Piezogenic papules are painful, yellow or flesh-colored heel bumps that represent fat from deep within the skin pushing through the heel capsule called fat herniation. The papules are benign and only cause pain in less than 10 percent of cases. The cause is unknown, although experts suspect the papules may result from a hard heel strike during walking. Interestingly, they are a characteristic skin finding in people with the connective tissue disease Ehlers-Danlos syndrome.
Rarely, an infection of the heel bone called osteomyelitis may cause pain—although, unlike most other sources of heel pain, the pain from an infection of the heel bone is usually constant. A fever may also be present. A tumor in the heel bone may cause pain, usually reported as deep, boring, and worse at night. If you are unsure of the cause of your symptoms, or if you do not know the specific treatment recommendations for your condition, seek medical attention.
Most heel conditions can be diagnosed with a medical history and physical examination alone. A detailed medical history is often the crux for diagnosing heel pain. With that, it's sensible to come prepared to your doctor's appointment with answers to these basic questions:. During your physical exam, your doctor will inspect and press on "palpate" various areas of your foot, including your heel, as well as your ankle, calf, and lower leg.
By doing this, she can check for areas of focal tenderness, swelling, bruising, rash, or deformity. She will also likely evaluate your gait, as well as move your foot and ankle around to see if that elicits pain.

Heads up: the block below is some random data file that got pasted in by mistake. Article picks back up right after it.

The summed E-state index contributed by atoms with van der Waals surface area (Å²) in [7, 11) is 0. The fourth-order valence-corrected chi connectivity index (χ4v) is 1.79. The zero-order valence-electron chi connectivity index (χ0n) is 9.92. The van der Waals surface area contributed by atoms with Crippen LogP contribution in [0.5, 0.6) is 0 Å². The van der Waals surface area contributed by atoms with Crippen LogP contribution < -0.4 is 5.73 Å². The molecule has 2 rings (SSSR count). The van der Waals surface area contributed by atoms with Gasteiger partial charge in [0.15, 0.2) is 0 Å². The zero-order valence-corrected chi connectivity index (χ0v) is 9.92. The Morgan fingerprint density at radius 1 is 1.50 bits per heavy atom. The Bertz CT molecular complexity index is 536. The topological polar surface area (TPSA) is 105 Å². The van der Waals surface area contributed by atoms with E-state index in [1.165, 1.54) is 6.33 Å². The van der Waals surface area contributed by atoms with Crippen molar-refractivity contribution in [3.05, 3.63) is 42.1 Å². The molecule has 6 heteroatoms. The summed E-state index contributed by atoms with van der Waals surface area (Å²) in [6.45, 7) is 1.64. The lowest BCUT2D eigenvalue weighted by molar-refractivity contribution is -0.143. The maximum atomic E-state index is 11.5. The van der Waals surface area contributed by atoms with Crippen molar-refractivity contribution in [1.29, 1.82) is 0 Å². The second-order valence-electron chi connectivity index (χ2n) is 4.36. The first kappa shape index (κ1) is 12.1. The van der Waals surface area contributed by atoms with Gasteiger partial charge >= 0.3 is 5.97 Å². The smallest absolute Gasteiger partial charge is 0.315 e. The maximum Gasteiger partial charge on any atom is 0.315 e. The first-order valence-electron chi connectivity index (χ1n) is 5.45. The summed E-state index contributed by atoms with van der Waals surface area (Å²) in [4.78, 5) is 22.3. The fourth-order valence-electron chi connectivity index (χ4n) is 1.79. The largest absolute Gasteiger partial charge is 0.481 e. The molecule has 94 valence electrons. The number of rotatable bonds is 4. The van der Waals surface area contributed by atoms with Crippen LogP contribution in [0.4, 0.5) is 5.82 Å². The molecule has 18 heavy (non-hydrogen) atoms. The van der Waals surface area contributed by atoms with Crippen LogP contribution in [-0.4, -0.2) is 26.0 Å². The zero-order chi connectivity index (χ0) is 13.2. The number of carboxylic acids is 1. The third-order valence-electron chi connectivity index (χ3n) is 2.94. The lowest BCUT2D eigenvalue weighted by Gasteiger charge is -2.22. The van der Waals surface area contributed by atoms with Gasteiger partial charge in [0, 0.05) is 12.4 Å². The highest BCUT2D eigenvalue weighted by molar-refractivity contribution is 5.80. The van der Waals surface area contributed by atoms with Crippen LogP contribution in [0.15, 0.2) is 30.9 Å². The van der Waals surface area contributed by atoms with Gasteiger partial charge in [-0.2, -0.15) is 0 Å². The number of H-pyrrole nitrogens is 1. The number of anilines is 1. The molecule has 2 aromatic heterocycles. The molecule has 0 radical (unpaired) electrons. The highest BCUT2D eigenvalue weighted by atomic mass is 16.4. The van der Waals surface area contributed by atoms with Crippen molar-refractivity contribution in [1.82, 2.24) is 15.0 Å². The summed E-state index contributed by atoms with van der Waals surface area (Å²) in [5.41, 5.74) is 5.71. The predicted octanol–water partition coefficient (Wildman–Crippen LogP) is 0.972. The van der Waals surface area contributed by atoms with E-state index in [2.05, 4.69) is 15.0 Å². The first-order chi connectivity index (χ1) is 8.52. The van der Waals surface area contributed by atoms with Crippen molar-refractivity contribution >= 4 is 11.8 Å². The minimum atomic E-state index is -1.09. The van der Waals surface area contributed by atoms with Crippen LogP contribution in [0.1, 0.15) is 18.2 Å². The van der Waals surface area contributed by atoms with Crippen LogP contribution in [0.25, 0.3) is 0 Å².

While blood tests are not commonly ordered for the diagnosis of heel pain, your doctor may order one or more laboratory studies if she suspects or wants to rule out a particular condition.
For example, a white blood cell count or erythrocyte sedimentation rate may be ordered if a bone infection is being considered. An X-ray of the heel may be ordered to diagnose certain conditions like a stress fracture of the heel, Haglund's syndrome, heel spur, or bone tumor. Less commonly, other imaging tests are used. For instance, magnetic resonance imaging MRI may be used to diagnose a soft-tissue injury or an infection.
While it is reasonable to think that heel pain must stem from your heel, this is not always the case. Sometimes pain is referred to the heel, as in certain neurological conditions. Irritation of a nerve in the lower back called radiculopathy may cause pain of the calf muscle that moves down the leg into the heel.
In addition, peripheral neuropathies associated with diabetes, alcohol abuse, or a vitamin deficiency can cause diffuse foot and heel pain. Besides a neurological exam, an MRI or nerve conduction studies may be ordered to diagnose nerve problems.
Skin problems, like an infection of the hindfoot or ankle cellulitis , plantar wart , diabetic ulcers , or fungal foot infection e. Whole-body inflammatory diseases like sarcoidosis , rheumatoid arthritis , or reactive arthritis may cause heel pain.
Laboratory and imaging studies are also used to diagnose systemic diseases. Treatment depends entirely on the root cause of your heel pain. If you are unsure of your diagnosis, or how severe your condition is, be sure to seek medical advice before beginning any treatment plan. Some common treatments are listed here—but keep in mind, not all of these are appropriate for every condition. In other instances, resting can help to eliminate the most severe pain until you are able to see your doctor or a podiatrist.